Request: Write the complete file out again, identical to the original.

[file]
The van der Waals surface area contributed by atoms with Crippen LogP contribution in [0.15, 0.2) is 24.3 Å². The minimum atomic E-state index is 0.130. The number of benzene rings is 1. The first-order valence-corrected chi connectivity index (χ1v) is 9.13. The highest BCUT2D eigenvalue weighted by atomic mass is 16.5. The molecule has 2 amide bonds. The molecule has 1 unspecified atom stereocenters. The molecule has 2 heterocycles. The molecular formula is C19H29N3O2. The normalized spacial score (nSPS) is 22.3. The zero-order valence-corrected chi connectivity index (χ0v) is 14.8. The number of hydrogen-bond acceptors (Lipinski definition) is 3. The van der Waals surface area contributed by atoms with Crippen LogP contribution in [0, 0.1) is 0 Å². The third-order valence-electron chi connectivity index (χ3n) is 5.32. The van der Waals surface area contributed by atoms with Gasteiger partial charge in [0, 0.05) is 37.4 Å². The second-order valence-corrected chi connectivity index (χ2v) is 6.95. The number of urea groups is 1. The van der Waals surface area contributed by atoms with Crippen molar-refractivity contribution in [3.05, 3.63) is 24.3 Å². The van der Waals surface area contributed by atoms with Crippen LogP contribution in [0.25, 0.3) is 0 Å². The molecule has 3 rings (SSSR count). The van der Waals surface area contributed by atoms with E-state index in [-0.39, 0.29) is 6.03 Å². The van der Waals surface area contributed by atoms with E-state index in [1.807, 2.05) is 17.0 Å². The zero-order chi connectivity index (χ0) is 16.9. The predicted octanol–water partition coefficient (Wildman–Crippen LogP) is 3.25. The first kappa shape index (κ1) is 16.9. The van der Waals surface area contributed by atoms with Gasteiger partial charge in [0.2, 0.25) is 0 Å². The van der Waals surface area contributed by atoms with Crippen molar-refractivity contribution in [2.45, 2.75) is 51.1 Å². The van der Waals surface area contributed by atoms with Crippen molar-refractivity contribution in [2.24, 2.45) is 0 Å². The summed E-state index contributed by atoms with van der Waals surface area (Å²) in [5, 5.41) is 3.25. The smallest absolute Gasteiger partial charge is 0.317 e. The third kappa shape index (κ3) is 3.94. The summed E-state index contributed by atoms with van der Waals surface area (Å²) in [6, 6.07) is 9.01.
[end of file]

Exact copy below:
The van der Waals surface area contributed by atoms with Crippen LogP contribution in [0.15, 0.2) is 24.3 Å². The minimum atomic E-state index is 0.130. The number of benzene rings is 1. The first-order valence-corrected chi connectivity index (χ1v) is 9.13. The highest BCUT2D eigenvalue weighted by atomic mass is 16.5. The molecule has 2 amide bonds. The molecule has 1 unspecified atom stereocenters. The molecule has 2 heterocycles. The molecular formula is C19H29N3O2. The normalized spacial score (nSPS) is 22.3. The zero-order valence-corrected chi connectivity index (χ0v) is 14.8. The number of hydrogen-bond acceptors (Lipinski definition) is 3. The van der Waals surface area contributed by atoms with Crippen LogP contribution in [0, 0.1) is 0 Å². The third-order valence-electron chi connectivity index (χ3n) is 5.32. The van der Waals surface area contributed by atoms with Gasteiger partial charge in [0, 0.05) is 37.4 Å². The second-order valence-corrected chi connectivity index (χ2v) is 6.95. The number of urea groups is 1. The van der Waals surface area contributed by atoms with Crippen molar-refractivity contribution in [3.05, 3.63) is 24.3 Å². The van der Waals surface area contributed by atoms with Crippen LogP contribution in [0.25, 0.3) is 0 Å². The molecule has 3 rings (SSSR count). The van der Waals surface area contributed by atoms with E-state index in [-0.39, 0.29) is 6.03 Å². The van der Waals surface area contributed by atoms with E-state index in [1.807, 2.05) is 17.0 Å². The zero-order chi connectivity index (χ0) is 16.9. The predicted octanol–water partition coefficient (Wildman–Crippen LogP) is 3.25. The first kappa shape index (κ1) is 16.9. The van der Waals surface area contributed by atoms with Gasteiger partial charge in [0.2, 0.25) is 0 Å². The van der Waals surface area contributed by atoms with Crippen molar-refractivity contribution in [2.45, 2.75) is 51.1 Å². The van der Waals surface area contributed by atoms with Crippen molar-refractivity contribution in [2.24, 2.45) is 0 Å². The summed E-state index contributed by atoms with van der Waals surface area (Å²) in [5, 5.41) is 3.25. The smallest absolute Gasteiger partial charge is 0.317 e. The third kappa shape index (κ3) is 3.94. The summed E-state index contributed by atoms with van der Waals surface area (Å²) in [6, 6.07) is 9.01.